Their presence in Azerbaijan is modest, and Armenian claims of large supplies of arms and men to their Turkish-speaking cousins seem wildly exaggerated. But two Turks are raising Ankara's profile in the Transcaucasus.
One is Brigadier-General Halil Kalayci, Turkey's unusually high- ranking military attache. His public visit to the Nagorny Karabakh front in June preceded Azerbaijan's first successful big counter- attack after four years of fighting in which Armenian forces had driven most Azeris out of the Armenian-majority Azeri enclave of 180,000 people.
The other Turk now in Baku is a retired air force general, Yasar Demirbulak, who is adviser to President Abulfez Elchibey on how Azerbaijan should set up its army. General Demirbulak is one of more than a million Turks of Azeri origin whose efforts on Azerbaijan's behalf have long exceeded those of the cautious Turkish state.
'We want to create a modern and trained national army in the Western sense. It'll take five or six years,' the US and British-trained General Demirbulak told the Cumhuriyet newspaper. 'First we changed the ranks to resemble ours, except that their stars are eight-pointed. Now we are sending students to military colleges in Turkey.'
The alleged presence of dozens of retired Turkish officers in the Azerbaijan army was the result of purely private initiatives, said Nevzat Ayaz, Turkey's Minister of Defence. 'It is not possible for Turkey to encourage or discourage them. They have no relations with Turkey,' he said, insisting that Ankara wanted to solve the Nagorny Karabakh dispute diplomatically. 'But we do not see Armenia and Azerbaijan as the same. We say Azerbaijan is right, that Armenia must be stopped. Armenia is in the wrong.'
The Azeri armed forces' improved, but still disorganised, recent performance has - as yet - little to do with advice from Turkey. More important has been a jump in army morale since the nationalist President Elchibey was elected in June, replacing the pro- Russian regime of Ayaz Mutalibov, who had no interest in strengthening front-line troops that hated him almost as much as the Armenians.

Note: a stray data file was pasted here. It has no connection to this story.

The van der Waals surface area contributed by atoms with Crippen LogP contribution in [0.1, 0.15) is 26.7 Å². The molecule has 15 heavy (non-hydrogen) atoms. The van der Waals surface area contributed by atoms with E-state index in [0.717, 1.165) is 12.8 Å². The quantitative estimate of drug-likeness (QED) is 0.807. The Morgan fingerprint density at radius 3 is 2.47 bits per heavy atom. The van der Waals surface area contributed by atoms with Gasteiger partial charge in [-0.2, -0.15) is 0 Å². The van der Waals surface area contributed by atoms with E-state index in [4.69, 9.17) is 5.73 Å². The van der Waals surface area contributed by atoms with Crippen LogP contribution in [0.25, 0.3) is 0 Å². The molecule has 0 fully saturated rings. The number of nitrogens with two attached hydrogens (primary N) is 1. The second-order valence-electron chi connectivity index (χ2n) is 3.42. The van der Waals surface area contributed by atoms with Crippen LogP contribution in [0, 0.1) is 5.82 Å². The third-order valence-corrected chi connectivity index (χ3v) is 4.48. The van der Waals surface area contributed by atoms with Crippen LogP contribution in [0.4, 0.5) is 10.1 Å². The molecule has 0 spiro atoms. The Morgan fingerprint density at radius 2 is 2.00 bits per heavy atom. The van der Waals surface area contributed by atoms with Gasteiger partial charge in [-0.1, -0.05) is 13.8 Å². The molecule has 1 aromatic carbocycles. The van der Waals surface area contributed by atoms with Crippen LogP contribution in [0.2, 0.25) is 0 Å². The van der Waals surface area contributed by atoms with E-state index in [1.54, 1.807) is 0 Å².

A number of ethnic Russian officers still wander the corridors of Azerbaijan's Defence Ministry, a reminder that there were far fewer Azeri Muslim officers in the former Soviet armed forces than Christian Armenians. But they offer little help in organising the disparate Azeri battalions into a real army. President Elchibey stresses he would like American, British or even Israeli help, but Turks have been the first to respond.
Turkey is now limited only by its own resources, as well as geography. The only land border is to the tiny Azeri enclave of Nakhichevan. 'Everybody is asking us for something, Albania, Azerbaijan, the Turkic republics,' Mr Ayaz said. 'We can't possibly satisfy them all.'
Turkey is now backed by Britain and Western powers, unlike in 1918, when a British force rushed to Baku to head off the advance of troops sent by the leader of Turkey's wartime junta, Enver Pasha. It occupied Baku for six weeks before the arrival of Ottoman Turkish-backed units of Azerbaijan's independence movement. The Turk organising Azeri forces in those days was a half-brother of Enver Pasha. But in the end even that was not enough to prevent Moscow's re-conquest of the country in 1920.